Canada Permanent Residents who do not become citizens are not entitled to the same rights and privileges as citizens. Penalties for committing a crime in Canada for citizens are different from permanent residents and temporary residents - including permanent deportation from Canada.
A recent legal case involving a permanent resident convicted of robbing a bank demonstrates the high risk of deportation for Canada residents who do not become citizens. On appeal, the court reduced her original sentence of 18 months to 6 months so she would not be deported to her home country of Morocco because the court was "entitled to take into account the severe collateral immigration consequence that would result from a sentence over six months."
Immigration Lawyer Evelyn Ackah emphasizes that Canadian residents are not entitled to the same rights and privileges as Canadian citizens:
Becoming a citizen of Canada is a privilege that you must apply and qualify for. Canada is a wonderful country that offers a high quality of life and good educational and economic opportunities. Many people want to live in Canada and become permanent or temporary residents, which offers many benefits but not the same rights and privileges as a naturalized citizen.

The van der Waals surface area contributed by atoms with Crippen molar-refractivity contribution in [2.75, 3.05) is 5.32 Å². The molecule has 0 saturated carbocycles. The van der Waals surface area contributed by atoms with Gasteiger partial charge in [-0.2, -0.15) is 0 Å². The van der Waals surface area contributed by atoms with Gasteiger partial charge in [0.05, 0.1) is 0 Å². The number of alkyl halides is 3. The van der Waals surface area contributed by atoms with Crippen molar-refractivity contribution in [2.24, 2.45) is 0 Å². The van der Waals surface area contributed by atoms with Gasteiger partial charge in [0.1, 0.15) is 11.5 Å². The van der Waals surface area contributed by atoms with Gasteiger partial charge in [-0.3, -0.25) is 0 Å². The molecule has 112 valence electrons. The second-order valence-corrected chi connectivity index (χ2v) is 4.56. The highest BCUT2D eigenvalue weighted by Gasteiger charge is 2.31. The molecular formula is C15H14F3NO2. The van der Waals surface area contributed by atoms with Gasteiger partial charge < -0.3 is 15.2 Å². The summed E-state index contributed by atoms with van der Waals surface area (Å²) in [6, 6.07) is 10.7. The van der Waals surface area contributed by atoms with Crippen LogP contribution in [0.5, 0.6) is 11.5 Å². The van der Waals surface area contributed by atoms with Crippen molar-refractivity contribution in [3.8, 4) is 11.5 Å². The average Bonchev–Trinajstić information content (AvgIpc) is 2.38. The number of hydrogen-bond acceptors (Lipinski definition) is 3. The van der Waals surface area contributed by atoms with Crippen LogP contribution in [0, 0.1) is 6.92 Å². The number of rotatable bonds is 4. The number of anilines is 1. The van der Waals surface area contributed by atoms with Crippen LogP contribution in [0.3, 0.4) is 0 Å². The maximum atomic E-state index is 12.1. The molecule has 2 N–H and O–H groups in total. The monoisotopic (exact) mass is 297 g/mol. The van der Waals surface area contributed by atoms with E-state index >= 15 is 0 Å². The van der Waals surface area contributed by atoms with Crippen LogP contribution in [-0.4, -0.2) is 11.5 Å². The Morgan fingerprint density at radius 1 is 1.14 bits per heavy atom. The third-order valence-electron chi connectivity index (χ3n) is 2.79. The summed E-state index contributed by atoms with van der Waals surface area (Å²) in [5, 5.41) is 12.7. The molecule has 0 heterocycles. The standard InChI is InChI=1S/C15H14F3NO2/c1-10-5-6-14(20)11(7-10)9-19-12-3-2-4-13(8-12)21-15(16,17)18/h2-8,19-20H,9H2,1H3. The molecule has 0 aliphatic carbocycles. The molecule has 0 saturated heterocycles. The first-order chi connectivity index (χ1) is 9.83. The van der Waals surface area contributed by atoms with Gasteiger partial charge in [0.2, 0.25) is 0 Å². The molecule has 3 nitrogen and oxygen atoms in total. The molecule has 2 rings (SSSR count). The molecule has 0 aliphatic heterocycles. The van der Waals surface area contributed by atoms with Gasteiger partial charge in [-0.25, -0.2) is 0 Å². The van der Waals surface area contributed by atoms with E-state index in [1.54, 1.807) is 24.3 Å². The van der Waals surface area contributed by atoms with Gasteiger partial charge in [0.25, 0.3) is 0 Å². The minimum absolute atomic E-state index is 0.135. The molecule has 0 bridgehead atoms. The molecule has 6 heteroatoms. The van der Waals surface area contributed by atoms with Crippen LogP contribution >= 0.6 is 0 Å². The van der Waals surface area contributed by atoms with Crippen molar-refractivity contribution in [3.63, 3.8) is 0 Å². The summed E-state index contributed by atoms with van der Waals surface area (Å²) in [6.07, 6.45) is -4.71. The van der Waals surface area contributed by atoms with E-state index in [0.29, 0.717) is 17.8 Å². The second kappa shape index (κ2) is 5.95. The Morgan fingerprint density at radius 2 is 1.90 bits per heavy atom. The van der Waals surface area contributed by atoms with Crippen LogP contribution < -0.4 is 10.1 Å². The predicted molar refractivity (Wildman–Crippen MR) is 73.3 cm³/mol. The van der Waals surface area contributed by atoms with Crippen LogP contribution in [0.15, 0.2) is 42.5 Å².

Differences Between a Canada Permanent Resident and Citizen
Canada Permanent Resident
Before you can become a Canadian citizen, you first have to be a Canadian Permanent Resident. Permanent residents in Canada are not Canadian citizens but they have been granted permission to live and work in Canada without any limit on the length of their stay.
Permanent Residents have rights including:
- Rights to the same social benefits as any Canadian citizen, including healthcare coverage.
- The right to live, work, study anywhere in Canada.
- Protection under Canadian law and the Canadian Charter of Rights and Freedoms.
- The right to apply for Canadian citizenship.
- The right to live outside of Canada if they have lived in Canada for at least two years in a five-year period. If you live outside of Canada for longer, you may lose your status.
Canadian permanent residents cannot:
- Run for federal office
- Hold jobs that require a high-level security clearance
- Get a Canadian passport
Permanent Residents must renew their PR card every 5 years. Learn more about how to become a Canada permanent resident here.
There are no legal differences between naturalized citizens and citizens born in Canada. Once you are a naturalized Canadian citizen you can:
- Apply for a Canadian passport.
- Participate in Canadian politics including voting and running for office.
There are eligibility criteria to become a Canadian citizen, and you must take a citizenship test. Learn more about how to become a Canada citizen here.